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Technical Paper

A CAE Study on Side Doors Inner Panel Deflection under Glass Stall Up Forces

2017-11-07
2017-36-0205
Not only well-functioning, but also the way operating everyday items "feel", gauges costumer perception of an automobile robustness. To prevent costumer dissatisfaction with door trim panel movement when operating power windows, deflections must be kept small. Deflections of inner panel are seen through trim panel and are responsible for giving a flimsy idea of the door. In this paper, inner panel movement for a fully stamped door in full glass stall up position is analyzed. Through CAE analyses, inner panel behavior was compared, considering different types of reinforcement for belt region.
Technical Paper

Control of Gear Ratio and Slip in Continuously Variable Transmissions: A Model Predictive Control Approach

2017-03-28
2017-01-1104
The efficiency of power transmission through a Van Doorne type Continuously Variable Transmission (CVT) can be improved by allowing a small amount of relative slip between the engine and driveline side pulleys. However, excessive slip must be avoided to prevent transmission wear and damage. To enable fuel economy improvements without compromising drivability, a CVT control system must ensure accurate tracking of the gear ratio set-point while satisfying pointwise-in-time constraints on the slip, enforcing limits on the pulley forces, and counteracting driveline side and engine side disturbances. In this paper, the CVT control problem is approached from the perspective of Model Predictive Control (MPC). To develop an MPC controller, a low order nonlinear model of the CVT is established. This model is linearized at a selected operating point, and the resulting linear model is extended with extra states to ensure zero steady-state error when tracking constant set-points.
Technical Paper

An Indirect Occupancy Detection and Occupant Counting System Using Motion Sensors

2017-03-28
2017-01-1442
This paper proposes a low-cost but indirect method for occupancy detection and occupant counting purpose in current and future automotive systems. It can serve as either a way to determine the number of occupants riding inside a car or a way to complement the other devices in determining the occupancy. The proposed method is useful for various mobility applications including car rental, fleet management, taxi, car sharing, occupancy in autonomous vehicles, etc. It utilizes existing on-board motion sensor measurements, such as those used in the vehicle stability control function, together with door open and closed status. The vehicle’s motion signature in response to an occupant’s boarding and alighting is first extracted from the motion sensors that measure the responses of the vehicle body. Then the weights of the occupants are estimated by fitting the vehicle responses with a transient vehicle dynamics model.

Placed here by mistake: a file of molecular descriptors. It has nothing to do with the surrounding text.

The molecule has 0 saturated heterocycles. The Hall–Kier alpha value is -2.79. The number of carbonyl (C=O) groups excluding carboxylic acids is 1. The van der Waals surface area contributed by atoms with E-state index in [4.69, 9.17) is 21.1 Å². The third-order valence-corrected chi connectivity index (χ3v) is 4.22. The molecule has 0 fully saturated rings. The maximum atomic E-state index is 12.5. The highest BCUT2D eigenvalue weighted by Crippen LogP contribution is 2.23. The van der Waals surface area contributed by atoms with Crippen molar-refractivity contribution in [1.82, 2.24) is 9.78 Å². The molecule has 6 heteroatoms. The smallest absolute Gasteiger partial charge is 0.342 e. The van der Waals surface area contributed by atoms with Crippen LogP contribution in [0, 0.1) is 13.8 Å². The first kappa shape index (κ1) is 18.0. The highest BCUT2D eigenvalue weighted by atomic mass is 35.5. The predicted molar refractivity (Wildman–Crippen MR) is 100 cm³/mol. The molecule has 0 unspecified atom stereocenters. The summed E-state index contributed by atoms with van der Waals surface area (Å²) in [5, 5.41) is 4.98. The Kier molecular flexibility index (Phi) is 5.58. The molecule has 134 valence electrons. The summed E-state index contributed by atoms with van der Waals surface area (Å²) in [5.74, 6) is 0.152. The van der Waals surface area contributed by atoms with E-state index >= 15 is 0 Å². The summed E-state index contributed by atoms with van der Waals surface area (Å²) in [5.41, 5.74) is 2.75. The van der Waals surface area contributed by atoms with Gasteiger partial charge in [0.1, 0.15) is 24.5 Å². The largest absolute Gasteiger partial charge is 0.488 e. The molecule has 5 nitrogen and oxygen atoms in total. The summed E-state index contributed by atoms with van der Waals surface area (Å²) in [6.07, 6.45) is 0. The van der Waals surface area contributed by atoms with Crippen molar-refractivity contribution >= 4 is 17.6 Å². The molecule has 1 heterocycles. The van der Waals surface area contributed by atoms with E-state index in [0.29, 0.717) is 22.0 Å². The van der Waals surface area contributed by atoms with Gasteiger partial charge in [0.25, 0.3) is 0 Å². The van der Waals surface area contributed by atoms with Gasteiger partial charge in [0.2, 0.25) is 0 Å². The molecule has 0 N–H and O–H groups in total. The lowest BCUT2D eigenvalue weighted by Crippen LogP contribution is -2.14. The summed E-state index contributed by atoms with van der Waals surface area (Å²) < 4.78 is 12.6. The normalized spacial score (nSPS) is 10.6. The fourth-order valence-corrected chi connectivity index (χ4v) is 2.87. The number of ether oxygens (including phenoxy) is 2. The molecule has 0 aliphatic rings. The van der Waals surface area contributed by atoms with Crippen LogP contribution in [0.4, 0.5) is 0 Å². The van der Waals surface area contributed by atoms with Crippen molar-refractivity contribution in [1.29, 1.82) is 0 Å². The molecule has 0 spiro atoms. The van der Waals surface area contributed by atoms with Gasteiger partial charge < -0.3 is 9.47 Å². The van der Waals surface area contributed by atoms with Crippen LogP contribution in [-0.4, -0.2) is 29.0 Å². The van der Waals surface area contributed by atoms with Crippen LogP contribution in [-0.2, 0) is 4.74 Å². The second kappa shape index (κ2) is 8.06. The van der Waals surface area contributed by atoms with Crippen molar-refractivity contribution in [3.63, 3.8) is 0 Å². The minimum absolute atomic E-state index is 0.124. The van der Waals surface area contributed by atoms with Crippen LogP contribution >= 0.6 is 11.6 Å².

Technical Paper

Robust Observer Roll Rate Sensor Fault Detection

2017-03-28
2017-01-1572
The detection and diagnosis of sensor faults in real-time is necessary for satisfactory performance of vehicle Electronic Stability Control (ESC) and Roll Stability Control (RSC) systems. This paper presents an observer designed to detect faults of a roll rate sensor that is robust to model uncertainties and disturbances. A reference vehicle roll angle estimate, independent of roll-rate sensor measurement, is formed from available ESC inertial sensor measurements. Residuals are generated by comparing the reference roll angle and roll rate, with the observer outputs. Stopping rules based on the current state of the vehicle and the magnitude of the residuals are then used to determine if a sensor fault is present. The system’s low order allows for efficient implementation in real-time on a fixed-point microprocessor. Modification of the roll rate sensor signal during in vehicle experiments shows the algorithm’s ability to detect faults.
Technical Paper

The Application of a One-Way Coupled Aerodynamic and Multi-Body Dynamics Simulation Process to Predict Vehicle Response during a Severe Crosswind Event

2017-03-28
2017-01-1515
Industry trends towards lighter, more aerodynamically efficient road vehicles have the potential to degrade a vehicle’s response to crosswinds. In this paper, a methodology is outlined that indirectly couples a computational fluid dynamics (CFD) simulation of the vehicle’s aerodynamic characteristics with a multi-body dynamics simulation (MBD) to determine yaw, roll and pitch response characteristics during a severe crosswind event. This one-way coupling approach mimics physical test conditions outlined in open loop test procedure ISO 12021:2010 that forms part of the vehicle sign-off criterion at Ford Motor Company. The methodology uses an overset mesh CFD method to drive the vehicle through a prescribed crosswind event, providing unfiltered predictions of vehicle force and moment responses that are used as applied forces in the MBD model. The method does not account for changes in vehicle attitude due to applied aerodynamic forces and moments.